My untested trekker kettle arrived last week. After an earlier incident (when I melted his parents’ new picnic table with my homemade ultralight catfood can stove two years ago) Nick was unwilling to participate in testing the kettle this weekend in our local park. Also it was very hot so the idea of a cup of tea was not particularly appealing.
The kettle was invented in Ireland a hundred years ago and shows that 20th century European “if you hurt yourself with this it is your fault” approach to design. I’m definitely going to hurt myself. That central hole is a chimney you can add more fuel through or roast marshmallows over. The handle looks like a severe burn waiting to happen and in order to pour you have to pull the chain (presumably very hot) and angle the flames and boiling water away from any tender parts. I’m sure this is all made more challenging by being bleary eyed from sleeping in a tent or exhausted from hiking all day.
But I love it! I love a challenge and on my recent camping trips obtaining boiling water for coffee in the morning was a real challenge. Scott made his own awesome hobo stove for our Maine trip, but after the incident I wanted a professional model.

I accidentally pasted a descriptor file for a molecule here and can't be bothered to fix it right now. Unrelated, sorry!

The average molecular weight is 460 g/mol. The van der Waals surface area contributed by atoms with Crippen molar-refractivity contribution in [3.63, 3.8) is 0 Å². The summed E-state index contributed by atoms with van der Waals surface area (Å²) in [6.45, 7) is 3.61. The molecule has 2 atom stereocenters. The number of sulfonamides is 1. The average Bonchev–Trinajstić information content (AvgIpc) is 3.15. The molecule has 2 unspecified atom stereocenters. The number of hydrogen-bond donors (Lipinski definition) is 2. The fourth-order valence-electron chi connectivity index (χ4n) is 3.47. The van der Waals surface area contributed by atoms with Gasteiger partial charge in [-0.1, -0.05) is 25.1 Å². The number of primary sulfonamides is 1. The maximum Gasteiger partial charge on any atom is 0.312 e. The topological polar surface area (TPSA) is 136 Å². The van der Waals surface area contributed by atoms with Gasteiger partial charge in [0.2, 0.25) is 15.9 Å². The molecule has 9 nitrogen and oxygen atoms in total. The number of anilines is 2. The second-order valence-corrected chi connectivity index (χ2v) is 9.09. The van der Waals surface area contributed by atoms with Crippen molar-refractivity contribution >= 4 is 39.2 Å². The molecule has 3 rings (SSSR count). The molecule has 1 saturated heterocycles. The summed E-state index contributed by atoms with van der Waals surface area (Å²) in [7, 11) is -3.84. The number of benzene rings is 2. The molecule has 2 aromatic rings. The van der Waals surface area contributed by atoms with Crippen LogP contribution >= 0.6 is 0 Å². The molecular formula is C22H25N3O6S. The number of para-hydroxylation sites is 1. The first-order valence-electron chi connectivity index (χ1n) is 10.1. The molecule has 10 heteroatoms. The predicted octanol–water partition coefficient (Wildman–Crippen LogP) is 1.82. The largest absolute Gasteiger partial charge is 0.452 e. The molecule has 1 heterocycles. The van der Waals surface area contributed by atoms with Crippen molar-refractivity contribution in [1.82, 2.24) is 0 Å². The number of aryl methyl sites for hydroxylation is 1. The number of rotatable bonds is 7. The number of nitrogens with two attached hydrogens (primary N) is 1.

Sustainability bonus- this is designed to run on locally available fuel- pinecones twigs etc. so in theory you don’t need to carry heavy flamable fuel with you when hiking or worry about running out or finding the proprietary fuel canisters or pellets. This is a backcountry stove.
So all my hiking meal planning is based on boiling water. Supplemented with a jar of peanut butter. And I got the stove for $62 including shipping from the “discontinued because made with rivets that we changed for merely cosmetic reasons not because some American threatened to sue us” section.